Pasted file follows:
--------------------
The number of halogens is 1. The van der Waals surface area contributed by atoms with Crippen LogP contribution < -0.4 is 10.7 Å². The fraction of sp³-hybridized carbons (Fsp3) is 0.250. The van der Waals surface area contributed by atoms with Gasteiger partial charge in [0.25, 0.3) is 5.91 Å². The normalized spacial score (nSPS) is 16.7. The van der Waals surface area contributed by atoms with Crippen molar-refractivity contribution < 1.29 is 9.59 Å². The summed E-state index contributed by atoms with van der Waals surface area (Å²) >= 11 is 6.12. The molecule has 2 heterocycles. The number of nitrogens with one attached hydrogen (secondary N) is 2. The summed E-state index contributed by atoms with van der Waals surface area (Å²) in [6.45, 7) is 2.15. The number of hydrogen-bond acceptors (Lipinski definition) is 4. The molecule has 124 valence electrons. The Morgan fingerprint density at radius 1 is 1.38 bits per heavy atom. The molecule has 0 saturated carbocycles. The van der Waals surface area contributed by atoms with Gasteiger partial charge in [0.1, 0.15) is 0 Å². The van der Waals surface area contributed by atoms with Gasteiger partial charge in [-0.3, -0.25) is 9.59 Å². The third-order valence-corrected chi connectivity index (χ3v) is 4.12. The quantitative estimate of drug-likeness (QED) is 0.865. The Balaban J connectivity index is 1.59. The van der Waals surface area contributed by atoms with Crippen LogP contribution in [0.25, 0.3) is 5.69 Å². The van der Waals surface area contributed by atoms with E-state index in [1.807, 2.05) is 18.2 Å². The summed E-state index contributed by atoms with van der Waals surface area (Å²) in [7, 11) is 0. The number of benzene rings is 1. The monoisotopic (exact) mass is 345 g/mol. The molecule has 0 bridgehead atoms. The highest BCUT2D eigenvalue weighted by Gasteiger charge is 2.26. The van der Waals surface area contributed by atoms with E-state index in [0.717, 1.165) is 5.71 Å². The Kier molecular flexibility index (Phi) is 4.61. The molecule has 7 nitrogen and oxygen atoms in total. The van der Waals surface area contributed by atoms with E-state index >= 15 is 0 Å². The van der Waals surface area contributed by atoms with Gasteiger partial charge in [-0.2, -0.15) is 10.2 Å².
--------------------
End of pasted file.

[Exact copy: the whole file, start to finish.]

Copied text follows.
The number of halogens is 1. The van der Waals surface area contributed by atoms with Crippen LogP contribution < -0.4 is 10.7 Å². The fraction of sp³-hybridized carbons (Fsp3) is 0.250. The van der Waals surface area contributed by atoms with Gasteiger partial charge in [0.25, 0.3) is 5.91 Å². The normalized spacial score (nSPS) is 16.7. The van der Waals surface area contributed by atoms with Crippen molar-refractivity contribution < 1.29 is 9.59 Å². The summed E-state index contributed by atoms with van der Waals surface area (Å²) >= 11 is 6.12. The molecule has 2 heterocycles. The number of nitrogens with one attached hydrogen (secondary N) is 2. The summed E-state index contributed by atoms with van der Waals surface area (Å²) in [6.45, 7) is 2.15. The number of hydrogen-bond acceptors (Lipinski definition) is 4. The molecule has 124 valence electrons. The Morgan fingerprint density at radius 1 is 1.38 bits per heavy atom. The molecule has 0 saturated carbocycles. The van der Waals surface area contributed by atoms with Gasteiger partial charge in [0.1, 0.15) is 0 Å². The van der Waals surface area contributed by atoms with Gasteiger partial charge in [-0.3, -0.25) is 9.59 Å². The third-order valence-corrected chi connectivity index (χ3v) is 4.12. The quantitative estimate of drug-likeness (QED) is 0.865. The Balaban J connectivity index is 1.59. The van der Waals surface area contributed by atoms with Crippen LogP contribution in [0.25, 0.3) is 5.69 Å². The van der Waals surface area contributed by atoms with E-state index in [1.807, 2.05) is 18.2 Å². The summed E-state index contributed by atoms with van der Waals surface area (Å²) in [7, 11) is 0. The number of benzene rings is 1. The monoisotopic (exact) mass is 345 g/mol. The molecule has 0 bridgehead atoms. The highest BCUT2D eigenvalue weighted by Gasteiger charge is 2.26. The van der Waals surface area contributed by atoms with E-state index in [0.717, 1.165) is 5.71 Å². The Kier molecular flexibility index (Phi) is 4.61. The molecule has 7 nitrogen and oxygen atoms in total. The van der Waals surface area contributed by atoms with E-state index >= 15 is 0 Å². The van der Waals surface area contributed by atoms with Gasteiger partial charge in [-0.2, -0.15) is 10.2 Å².